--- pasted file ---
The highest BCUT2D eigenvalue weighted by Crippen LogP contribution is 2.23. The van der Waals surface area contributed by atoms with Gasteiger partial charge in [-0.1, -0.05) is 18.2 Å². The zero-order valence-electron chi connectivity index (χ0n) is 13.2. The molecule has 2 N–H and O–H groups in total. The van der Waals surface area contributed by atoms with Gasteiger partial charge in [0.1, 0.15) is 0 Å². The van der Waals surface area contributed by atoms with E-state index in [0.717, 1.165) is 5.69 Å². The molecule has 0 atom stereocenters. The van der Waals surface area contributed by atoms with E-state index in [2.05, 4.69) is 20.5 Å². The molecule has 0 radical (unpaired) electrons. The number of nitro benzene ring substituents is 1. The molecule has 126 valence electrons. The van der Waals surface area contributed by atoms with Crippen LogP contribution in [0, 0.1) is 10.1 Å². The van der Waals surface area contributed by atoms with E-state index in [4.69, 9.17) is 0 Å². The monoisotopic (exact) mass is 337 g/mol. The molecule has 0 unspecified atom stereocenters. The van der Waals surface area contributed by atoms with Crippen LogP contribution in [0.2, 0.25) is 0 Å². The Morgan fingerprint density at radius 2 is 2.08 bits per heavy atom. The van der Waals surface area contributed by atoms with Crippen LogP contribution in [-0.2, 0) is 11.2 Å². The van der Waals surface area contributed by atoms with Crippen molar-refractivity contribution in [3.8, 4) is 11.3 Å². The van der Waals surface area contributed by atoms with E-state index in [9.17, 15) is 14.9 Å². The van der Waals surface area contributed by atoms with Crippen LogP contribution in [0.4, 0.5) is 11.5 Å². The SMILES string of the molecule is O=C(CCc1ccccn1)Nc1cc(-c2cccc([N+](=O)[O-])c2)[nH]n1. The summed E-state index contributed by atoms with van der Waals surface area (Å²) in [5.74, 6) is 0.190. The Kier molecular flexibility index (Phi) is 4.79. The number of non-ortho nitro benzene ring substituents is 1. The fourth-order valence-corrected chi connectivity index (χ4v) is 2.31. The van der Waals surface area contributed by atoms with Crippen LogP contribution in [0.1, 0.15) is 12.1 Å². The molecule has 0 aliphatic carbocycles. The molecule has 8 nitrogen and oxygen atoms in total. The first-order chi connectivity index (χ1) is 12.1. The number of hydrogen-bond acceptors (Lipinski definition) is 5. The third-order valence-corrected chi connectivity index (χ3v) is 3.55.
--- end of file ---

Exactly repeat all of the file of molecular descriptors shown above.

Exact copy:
The highest BCUT2D eigenvalue weighted by Crippen LogP contribution is 2.23. The van der Waals surface area contributed by atoms with Gasteiger partial charge in [-0.1, -0.05) is 18.2 Å². The zero-order valence-electron chi connectivity index (χ0n) is 13.2. The molecule has 2 N–H and O–H groups in total. The van der Waals surface area contributed by atoms with Gasteiger partial charge in [0.1, 0.15) is 0 Å². The van der Waals surface area contributed by atoms with E-state index in [0.717, 1.165) is 5.69 Å². The molecule has 0 atom stereocenters. The van der Waals surface area contributed by atoms with E-state index in [2.05, 4.69) is 20.5 Å². The molecule has 0 radical (unpaired) electrons. The number of nitro benzene ring substituents is 1. The molecule has 126 valence electrons. The van der Waals surface area contributed by atoms with Crippen LogP contribution in [0, 0.1) is 10.1 Å². The van der Waals surface area contributed by atoms with E-state index in [4.69, 9.17) is 0 Å². The monoisotopic (exact) mass is 337 g/mol. The molecule has 0 unspecified atom stereocenters. The van der Waals surface area contributed by atoms with Crippen LogP contribution in [0.2, 0.25) is 0 Å². The Morgan fingerprint density at radius 2 is 2.08 bits per heavy atom. The van der Waals surface area contributed by atoms with Crippen LogP contribution in [-0.2, 0) is 11.2 Å². The van der Waals surface area contributed by atoms with Crippen molar-refractivity contribution in [3.8, 4) is 11.3 Å². The van der Waals surface area contributed by atoms with E-state index in [9.17, 15) is 14.9 Å². The van der Waals surface area contributed by atoms with Crippen LogP contribution in [0.4, 0.5) is 11.5 Å². The SMILES string of the molecule is O=C(CCc1ccccn1)Nc1cc(-c2cccc([N+](=O)[O-])c2)[nH]n1. The summed E-state index contributed by atoms with van der Waals surface area (Å²) in [5.74, 6) is 0.190. The Kier molecular flexibility index (Phi) is 4.79. The number of non-ortho nitro benzene ring substituents is 1. The fourth-order valence-corrected chi connectivity index (χ4v) is 2.31. The van der Waals surface area contributed by atoms with Crippen LogP contribution in [0.1, 0.15) is 12.1 Å². The molecule has 0 aliphatic carbocycles. The molecule has 8 nitrogen and oxygen atoms in total. The first-order chi connectivity index (χ1) is 12.1. The number of hydrogen-bond acceptors (Lipinski definition) is 5. The third-order valence-corrected chi connectivity index (χ3v) is 3.55.